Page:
He said he explained to the bureaucrat that his iPhone app would revolutionize transportation and provide phenomenal increases in productivity and improvements to quality of life. No emissions, no GHG, no accidents, but no jobs either. It wouldn't stimulate development around stations because there would be no need for stations.No jobs, - the bureaucrats weren't interested – therefore no money.
He couldn't understand the infatuation with jobs - everybody knows the most efficient and productivity enhancing transportation investments require less jobs, not more jobs. So why would evaluators be equating benefits with job creation?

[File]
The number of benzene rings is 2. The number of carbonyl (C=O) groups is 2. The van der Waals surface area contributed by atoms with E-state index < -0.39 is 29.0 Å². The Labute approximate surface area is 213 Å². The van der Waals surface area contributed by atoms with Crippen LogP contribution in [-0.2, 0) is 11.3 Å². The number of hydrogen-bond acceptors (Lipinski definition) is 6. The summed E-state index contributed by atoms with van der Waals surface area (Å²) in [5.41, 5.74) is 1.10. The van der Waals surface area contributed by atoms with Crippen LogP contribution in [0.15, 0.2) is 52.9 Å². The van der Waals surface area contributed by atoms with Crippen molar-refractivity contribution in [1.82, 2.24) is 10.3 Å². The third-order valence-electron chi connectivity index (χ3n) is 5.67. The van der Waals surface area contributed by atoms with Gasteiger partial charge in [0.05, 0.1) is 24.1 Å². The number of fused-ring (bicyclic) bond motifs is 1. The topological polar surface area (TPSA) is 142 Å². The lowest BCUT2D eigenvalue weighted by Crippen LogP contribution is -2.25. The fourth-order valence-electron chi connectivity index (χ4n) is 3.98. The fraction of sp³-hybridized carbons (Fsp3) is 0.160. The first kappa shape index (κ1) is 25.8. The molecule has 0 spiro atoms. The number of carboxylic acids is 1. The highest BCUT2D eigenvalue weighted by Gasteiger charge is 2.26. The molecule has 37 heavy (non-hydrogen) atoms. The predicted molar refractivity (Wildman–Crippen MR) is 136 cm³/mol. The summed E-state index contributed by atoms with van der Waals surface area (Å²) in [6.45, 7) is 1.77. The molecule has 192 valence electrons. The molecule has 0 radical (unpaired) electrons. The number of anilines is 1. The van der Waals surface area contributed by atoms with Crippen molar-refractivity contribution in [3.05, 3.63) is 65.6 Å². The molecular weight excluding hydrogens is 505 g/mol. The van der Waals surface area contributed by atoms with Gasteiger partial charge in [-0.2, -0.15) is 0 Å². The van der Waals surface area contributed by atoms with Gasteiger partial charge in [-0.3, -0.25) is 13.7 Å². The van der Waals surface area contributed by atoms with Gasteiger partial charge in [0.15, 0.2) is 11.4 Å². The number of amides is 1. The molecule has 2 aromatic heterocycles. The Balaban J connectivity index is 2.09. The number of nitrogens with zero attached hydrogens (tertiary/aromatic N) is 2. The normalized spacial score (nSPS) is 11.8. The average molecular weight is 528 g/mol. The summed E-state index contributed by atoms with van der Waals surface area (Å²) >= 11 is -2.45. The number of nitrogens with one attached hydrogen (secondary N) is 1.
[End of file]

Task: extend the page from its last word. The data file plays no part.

I explained to my colleague that we are in a strange new world. The fundamental benefits of mobility have faded in significance as our metrics for evaluating transportation investments are more focused on responding to the political issue du jour. If he wanted any help in deploying a transportation solution he'd somehow need to create lots and lots of jobs.
He briefly pondered my advice and said he would be back with an alternative strategy. He had an idea that was snow shovel ready, would be very good for everyone's health and would create lots of jobs.
Merry Christmas and Happy Holidays.